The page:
"Man, the pitch looks fast, even in slow motion." Thom Brennaman on Chapman's fastball.

  9. #38
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    Re: Baseball Prospectus Reds Top 11

    Quote Originally Posted by TRF View Post
    His ceiling is absolutely Juan Pierre at the plate. defensively, IMO it's too soon to say what his ceiling is as he's just to raw a defender. Ozzie Smith never stole 100 bases at any level in his life. He capped out at 57. Twice. Pierre led the league three times had more than 50 5 times, and had 151 SB's in three minor league seasons. So, Hamilton's speed is beyond elite. But the power is similar, as in none.

    As much as BA is denigrated on this board, with a player like Hamilton, it's kinda important. Kid needs hits. period. He's never going to hit 10 HR's in a season, probably will never hit 5. His doubles will be speed aided, singles into doubles. He can lead a league in triples with his speed. But he needs to just hit. If the walks he got at Dayton are any indication, If he maintains that or improves slightly, then he needs to hit .280.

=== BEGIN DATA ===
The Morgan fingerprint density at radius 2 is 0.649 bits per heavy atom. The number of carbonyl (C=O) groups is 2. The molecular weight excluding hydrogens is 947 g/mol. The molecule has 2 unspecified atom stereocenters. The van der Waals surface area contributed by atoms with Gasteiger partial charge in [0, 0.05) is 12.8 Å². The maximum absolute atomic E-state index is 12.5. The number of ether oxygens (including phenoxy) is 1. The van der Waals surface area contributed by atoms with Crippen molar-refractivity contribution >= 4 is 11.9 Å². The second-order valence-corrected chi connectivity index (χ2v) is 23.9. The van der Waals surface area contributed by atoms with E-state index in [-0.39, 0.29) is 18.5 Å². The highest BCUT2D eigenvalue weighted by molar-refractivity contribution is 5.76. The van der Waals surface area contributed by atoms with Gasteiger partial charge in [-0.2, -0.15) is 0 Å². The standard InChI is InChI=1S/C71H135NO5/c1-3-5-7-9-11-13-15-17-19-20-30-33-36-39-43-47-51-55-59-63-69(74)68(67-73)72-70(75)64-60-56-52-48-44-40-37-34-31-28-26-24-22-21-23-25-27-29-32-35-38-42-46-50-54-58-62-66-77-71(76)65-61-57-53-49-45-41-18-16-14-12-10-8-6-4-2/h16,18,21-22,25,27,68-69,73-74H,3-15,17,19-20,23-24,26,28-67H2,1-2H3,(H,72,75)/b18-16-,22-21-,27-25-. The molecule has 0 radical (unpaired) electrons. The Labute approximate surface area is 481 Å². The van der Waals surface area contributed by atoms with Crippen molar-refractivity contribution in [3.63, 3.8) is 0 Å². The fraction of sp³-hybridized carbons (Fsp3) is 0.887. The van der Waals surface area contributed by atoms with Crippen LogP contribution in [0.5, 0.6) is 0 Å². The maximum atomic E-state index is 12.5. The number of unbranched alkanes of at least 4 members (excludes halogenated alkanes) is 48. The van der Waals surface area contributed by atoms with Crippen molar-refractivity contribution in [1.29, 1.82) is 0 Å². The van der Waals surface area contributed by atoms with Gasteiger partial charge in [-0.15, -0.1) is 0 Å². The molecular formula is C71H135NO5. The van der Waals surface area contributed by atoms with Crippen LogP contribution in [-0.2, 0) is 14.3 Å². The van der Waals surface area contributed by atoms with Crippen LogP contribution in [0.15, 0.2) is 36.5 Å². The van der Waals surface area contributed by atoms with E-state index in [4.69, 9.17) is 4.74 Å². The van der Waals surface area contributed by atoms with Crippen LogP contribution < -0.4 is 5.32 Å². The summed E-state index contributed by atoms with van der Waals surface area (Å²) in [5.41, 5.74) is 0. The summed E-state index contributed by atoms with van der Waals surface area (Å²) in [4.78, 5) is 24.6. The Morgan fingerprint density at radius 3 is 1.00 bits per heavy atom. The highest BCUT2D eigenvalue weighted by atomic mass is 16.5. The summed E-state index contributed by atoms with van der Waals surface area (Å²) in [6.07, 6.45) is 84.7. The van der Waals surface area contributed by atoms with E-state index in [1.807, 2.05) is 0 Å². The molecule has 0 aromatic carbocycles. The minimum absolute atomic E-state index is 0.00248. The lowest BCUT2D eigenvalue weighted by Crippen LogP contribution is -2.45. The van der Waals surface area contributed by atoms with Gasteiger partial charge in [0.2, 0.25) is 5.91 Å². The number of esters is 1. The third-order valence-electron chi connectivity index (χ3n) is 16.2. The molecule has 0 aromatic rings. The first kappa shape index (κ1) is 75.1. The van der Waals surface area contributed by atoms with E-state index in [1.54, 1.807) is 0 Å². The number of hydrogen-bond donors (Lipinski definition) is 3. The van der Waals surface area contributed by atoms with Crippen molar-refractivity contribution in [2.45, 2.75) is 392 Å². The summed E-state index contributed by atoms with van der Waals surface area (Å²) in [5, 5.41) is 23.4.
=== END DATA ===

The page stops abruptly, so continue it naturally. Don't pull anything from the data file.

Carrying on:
No, he's not the Reds top prospect. Just a really interesting one.
    Can power and strength be developed? He's listed at 160, if in 2 or 3 years he's 190 (not that weight indicates strength) he might be able to fast twitch 10 hr's a season playing in GABP, assuming he has the skill of consistently squaring up baseballs.

  10. #39
    Stat Wanker Hodiernus RedsManRick's Avatar
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    Re: Baseball Prospectus Reds Top 11

    Quote Originally Posted by Scrap Irony View Post
    I compared him to a pre-1985 Tim Raines, fwiw, though, as doug rightly points out, the Ks don't match up. There just aren't that many people who have ever had Hamilton's skill set and played professional baseball.

    Do you like Lou Brock as a SS better?